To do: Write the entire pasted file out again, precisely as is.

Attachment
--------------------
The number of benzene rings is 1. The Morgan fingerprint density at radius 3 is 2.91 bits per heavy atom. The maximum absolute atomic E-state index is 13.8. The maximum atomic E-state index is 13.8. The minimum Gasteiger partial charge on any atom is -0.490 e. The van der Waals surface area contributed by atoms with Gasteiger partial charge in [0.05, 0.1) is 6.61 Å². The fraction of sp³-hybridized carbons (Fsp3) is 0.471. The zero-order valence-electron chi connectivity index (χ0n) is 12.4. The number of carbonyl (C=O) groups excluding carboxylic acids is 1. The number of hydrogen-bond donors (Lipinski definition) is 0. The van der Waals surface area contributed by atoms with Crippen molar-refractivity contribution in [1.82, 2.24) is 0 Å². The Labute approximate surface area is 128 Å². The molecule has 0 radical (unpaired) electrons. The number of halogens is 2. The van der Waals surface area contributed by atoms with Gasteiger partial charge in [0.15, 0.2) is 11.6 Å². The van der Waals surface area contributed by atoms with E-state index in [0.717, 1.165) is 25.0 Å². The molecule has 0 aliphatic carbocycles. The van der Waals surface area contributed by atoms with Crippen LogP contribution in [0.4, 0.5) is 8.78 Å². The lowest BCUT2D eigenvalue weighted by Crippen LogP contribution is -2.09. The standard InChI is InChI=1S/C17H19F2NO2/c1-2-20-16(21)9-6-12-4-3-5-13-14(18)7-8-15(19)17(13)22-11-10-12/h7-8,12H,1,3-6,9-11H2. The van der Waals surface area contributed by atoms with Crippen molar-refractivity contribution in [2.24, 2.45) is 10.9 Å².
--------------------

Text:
The number of benzene rings is 1. The Morgan fingerprint density at radius 3 is 2.91 bits per heavy atom. The maximum absolute atomic E-state index is 13.8. The maximum atomic E-state index is 13.8. The minimum Gasteiger partial charge on any atom is -0.490 e. The van der Waals surface area contributed by atoms with Gasteiger partial charge in [0.05, 0.1) is 6.61 Å². The fraction of sp³-hybridized carbons (Fsp3) is 0.471. The zero-order valence-electron chi connectivity index (χ0n) is 12.4. The number of carbonyl (C=O) groups excluding carboxylic acids is 1. The number of hydrogen-bond donors (Lipinski definition) is 0. The van der Waals surface area contributed by atoms with Crippen molar-refractivity contribution in [1.82, 2.24) is 0 Å². The Labute approximate surface area is 128 Å². The molecule has 0 radical (unpaired) electrons. The number of halogens is 2. The van der Waals surface area contributed by atoms with Gasteiger partial charge in [0.15, 0.2) is 11.6 Å². The van der Waals surface area contributed by atoms with E-state index in [0.717, 1.165) is 25.0 Å². The molecule has 0 aliphatic carbocycles. The van der Waals surface area contributed by atoms with Crippen LogP contribution in [0.4, 0.5) is 8.78 Å². The lowest BCUT2D eigenvalue weighted by Crippen LogP contribution is -2.09. The standard InChI is InChI=1S/C17H19F2NO2/c1-2-20-16(21)9-6-12-4-3-5-13-14(18)7-8-15(19)17(13)22-11-10-12/h7-8,12H,1,3-6,9-11H2. The van der Waals surface area contributed by atoms with Crippen molar-refractivity contribution in [2.24, 2.45) is 10.9 Å².